The Brahman Experience

by | Advaita

Let’s discuss the possibility that Brahman is nityaptasvarupa, no exceptions. Let’s talk about what it means to truly live from a place where Brahman is all that is – our ideas, experiences, loves, violence. I’ll start with some of the comments made on a previous post, ‘Consciousness of Choice’, because let’s face it, Dennis made some great points!

Experience Of Advaita

Firstly, one cannot ‘experience’ Advaita. This is axiomatic – Advaita means ‘not two’ and there must be two to experience, namely an experiencer and an experienced thing. Advaita is primarily a teaching, though it can also be viewed as a philosophy. Its purpose is to remove self-ignorance from the mind of the person who is taught so that this mind realizes that reality is non-dual. The person whose mind realizes this is said to have attained mokSha.

But we should always remember that, in reality, there never was a person or mind; there was and is always only brahman. So mokSha is also mithyA.

To me it seems self-evident that if Brahman is nityaptasvarupa (everything) then that includes experience, otherwise something is other than Brahman. And if Brahman is whole then there is no mind to realise, no ignorance to remove, and no two to speak of. But how do we re-story our understanding that experience requires two when we have no other way to explain what experience is?

Rather than seeing experience in duality, for those who live the truth of Brahman as all that is, experience is Brahman. There is no need to have an experiencer and an experiencer in order for experience to be of Brahman unless you believe in duality. If you believe that Brahman is nityaptasvarupa then nothing is outside or inside, there is only Brahman, and the physics of experience is oneness or Advaita.

The question is, where do the physics of reality and perception begin to extricate themselves from the beliefs we hold about oneness?

While it’s perfectly acceptable to say Brahman is nityaptasvarupa, it is quite another to believe that all we think-know-feel is included. Somewhere, we draw a line and tell ourselves that this part is separate. As we have the conversation about what we believe the physics of oneness to be, that ever more inclusive version of the story naturally acknowledges our objections, separations and choices as Brahman.

Choice As Brahman

‘Choice’ is always for the (mithyA) person, whether or not that person has Self-knowledge. The point is that the person who is ‘enlightened’ will be more likely to make choices which recognize, for example, that pleasure and pain are equally ‘expressions of brahman’ as you put it.

It is true that the language of physics and philosophy leaves much to be desired when attempting to describe the nature of oneness. Our concepts of choice, of experience, and of life are tangled in pre-conceptions about duality. And while I am working on new terms more fitting to our discussion, it seems intuitive to have the conversation with the words and ideas being thrown into the ring.

I agree that ‘choice’ seems like a dualistic concept. Perhaps there is a more accurate way to describe the nature of what I refer to. In my writings I often speak of intuitive-logic. Not an ideal term, it attempts to make visible the fact that intuition is logic and what we know-choose is Brahman.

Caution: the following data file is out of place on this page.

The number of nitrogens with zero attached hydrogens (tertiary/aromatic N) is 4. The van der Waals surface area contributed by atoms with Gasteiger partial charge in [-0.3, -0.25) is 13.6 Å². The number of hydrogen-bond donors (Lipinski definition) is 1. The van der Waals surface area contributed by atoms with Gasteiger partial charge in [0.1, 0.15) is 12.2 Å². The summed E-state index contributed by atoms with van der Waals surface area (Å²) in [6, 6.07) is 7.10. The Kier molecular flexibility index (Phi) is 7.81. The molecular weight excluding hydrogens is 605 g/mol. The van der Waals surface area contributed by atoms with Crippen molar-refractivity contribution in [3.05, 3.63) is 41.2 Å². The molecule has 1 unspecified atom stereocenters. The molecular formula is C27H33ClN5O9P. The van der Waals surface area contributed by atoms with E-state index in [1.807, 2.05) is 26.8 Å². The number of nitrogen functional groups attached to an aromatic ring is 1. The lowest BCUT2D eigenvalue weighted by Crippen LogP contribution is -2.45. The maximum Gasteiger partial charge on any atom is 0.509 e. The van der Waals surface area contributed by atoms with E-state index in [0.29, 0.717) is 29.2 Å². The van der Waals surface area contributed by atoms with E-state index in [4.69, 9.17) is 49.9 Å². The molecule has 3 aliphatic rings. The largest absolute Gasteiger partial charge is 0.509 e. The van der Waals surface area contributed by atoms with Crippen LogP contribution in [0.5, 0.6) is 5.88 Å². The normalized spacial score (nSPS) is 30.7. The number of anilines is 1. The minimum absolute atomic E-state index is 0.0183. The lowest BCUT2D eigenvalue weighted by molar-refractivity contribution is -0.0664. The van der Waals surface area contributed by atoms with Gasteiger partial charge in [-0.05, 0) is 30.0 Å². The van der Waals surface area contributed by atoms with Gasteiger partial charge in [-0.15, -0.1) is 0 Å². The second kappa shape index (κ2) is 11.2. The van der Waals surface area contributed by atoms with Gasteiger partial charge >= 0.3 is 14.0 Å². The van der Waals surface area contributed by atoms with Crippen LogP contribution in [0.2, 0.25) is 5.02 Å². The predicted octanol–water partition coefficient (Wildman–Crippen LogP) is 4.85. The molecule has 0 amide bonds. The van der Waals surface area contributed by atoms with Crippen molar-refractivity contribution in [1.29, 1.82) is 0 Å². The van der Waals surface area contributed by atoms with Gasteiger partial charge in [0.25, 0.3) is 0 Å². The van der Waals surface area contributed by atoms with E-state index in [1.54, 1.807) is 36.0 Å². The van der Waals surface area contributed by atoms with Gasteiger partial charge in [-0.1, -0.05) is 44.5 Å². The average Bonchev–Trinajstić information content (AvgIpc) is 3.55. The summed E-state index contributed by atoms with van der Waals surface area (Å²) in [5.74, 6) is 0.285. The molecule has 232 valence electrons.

The language used to discuss oneness is simple. Making visible the pre-conceptions is where we spend most of our time. For example, the entire philosophy could be summarised as I Am, or Brahman Is, but how many people would be able to meet what they have labelled choice, pain, parenthood, or business from that summary? How many can grasp the nature of what it means to live a oneness reality?

Living A Oneness Reality

But there is never any ‘living’ of Oneness. Life will always be dualistic, with desires and aversions or at least likes and dislikes. ‘Being present’ is a dualistic outlook or way of living. It may be more likely to be the outlook of a person with Self-knowledge than one without, but it is also the practice of many spiritual aspirants who have not yet gained Self-knowledge. It is not the case that the experience of Oneness that a seeker has in, for example, deep meditation (samAdhi) differs from the experience of Oneness that someone who has Self-knowledge has. Both are (dualistic) experiences with a beginning and an end, irrespective of the fact that the one with Self-knowledge knows that all is brahman.

Okay, let me ask you this. If I stand in what has been designated this place, and allow everything to be what is, what am I doing?

The truth is, we have no language to comprehend the cosmology of oneness, the physics of Brahman. By assuming that life is dualistic, we are labelling and making meaning of ‘what is’ in duality. But by experiencing all that is as Brahman, we are living oneness.

Even the sense of being present is inadequate for our purposes. Being present is just being, which is just Brahman – at least for those who believe Brahman is all that is. Again, the language is an explication of the simpler notion, I Am. Nothing more need be said except for those who wish to explore what that might mean in an everyday way when everything is being experienced in dualistic terms.

I do realise the use of the terms – I, we, you, et cetera are all concepts tied to duality. And we can certainly have those conversations in the future – how to be simultaneously the I and the I Am in oneness. For now I would simply say that there is a way to understand the physics of so-called “self” without duality, or fixed identity. When being is Brahman, there is no separate I to speak of, no dualistic notions of self or other.

It’s a big conversation and there’s so much more I want to say about the language and physics of trust and interconnection…

Originally posted 24 Jan 2016